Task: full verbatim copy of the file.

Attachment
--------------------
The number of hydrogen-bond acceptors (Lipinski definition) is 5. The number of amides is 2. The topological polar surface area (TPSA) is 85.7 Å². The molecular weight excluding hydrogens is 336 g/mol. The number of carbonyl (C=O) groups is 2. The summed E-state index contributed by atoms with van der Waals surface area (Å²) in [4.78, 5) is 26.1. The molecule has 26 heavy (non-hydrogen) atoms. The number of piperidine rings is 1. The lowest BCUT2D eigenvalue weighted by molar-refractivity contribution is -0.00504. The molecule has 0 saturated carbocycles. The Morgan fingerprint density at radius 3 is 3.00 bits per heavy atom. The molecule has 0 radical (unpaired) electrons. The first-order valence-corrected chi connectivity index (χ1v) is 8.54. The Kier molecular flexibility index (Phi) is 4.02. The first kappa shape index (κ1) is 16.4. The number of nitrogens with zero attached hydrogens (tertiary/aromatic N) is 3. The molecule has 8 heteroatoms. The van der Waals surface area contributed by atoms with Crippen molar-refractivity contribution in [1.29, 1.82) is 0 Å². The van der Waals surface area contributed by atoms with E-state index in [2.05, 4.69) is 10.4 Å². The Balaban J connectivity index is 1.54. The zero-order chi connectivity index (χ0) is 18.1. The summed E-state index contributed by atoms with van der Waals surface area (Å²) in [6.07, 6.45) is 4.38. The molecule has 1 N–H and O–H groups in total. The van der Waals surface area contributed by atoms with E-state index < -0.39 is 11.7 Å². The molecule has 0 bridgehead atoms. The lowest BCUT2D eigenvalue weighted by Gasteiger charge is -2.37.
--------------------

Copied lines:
The number of hydrogen-bond acceptors (Lipinski definition) is 5. The number of amides is 2. The topological polar surface area (TPSA) is 85.7 Å². The molecular weight excluding hydrogens is 336 g/mol. The number of carbonyl (C=O) groups is 2. The summed E-state index contributed by atoms with van der Waals surface area (Å²) in [4.78, 5) is 26.1. The molecule has 26 heavy (non-hydrogen) atoms. The number of piperidine rings is 1. The lowest BCUT2D eigenvalue weighted by molar-refractivity contribution is -0.00504. The molecule has 0 saturated carbocycles. The Morgan fingerprint density at radius 3 is 3.00 bits per heavy atom. The molecule has 0 radical (unpaired) electrons. The first-order valence-corrected chi connectivity index (χ1v) is 8.54. The Kier molecular flexibility index (Phi) is 4.02. The first kappa shape index (κ1) is 16.4. The number of nitrogens with zero attached hydrogens (tertiary/aromatic N) is 3. The molecule has 8 heteroatoms. The van der Waals surface area contributed by atoms with Crippen molar-refractivity contribution in [1.29, 1.82) is 0 Å². The van der Waals surface area contributed by atoms with E-state index in [2.05, 4.69) is 10.4 Å². The Balaban J connectivity index is 1.54. The zero-order chi connectivity index (χ0) is 18.1. The summed E-state index contributed by atoms with van der Waals surface area (Å²) in [6.07, 6.45) is 4.38. The molecule has 1 N–H and O–H groups in total. The van der Waals surface area contributed by atoms with E-state index < -0.39 is 11.7 Å². The molecule has 0 bridgehead atoms. The lowest BCUT2D eigenvalue weighted by Gasteiger charge is -2.37.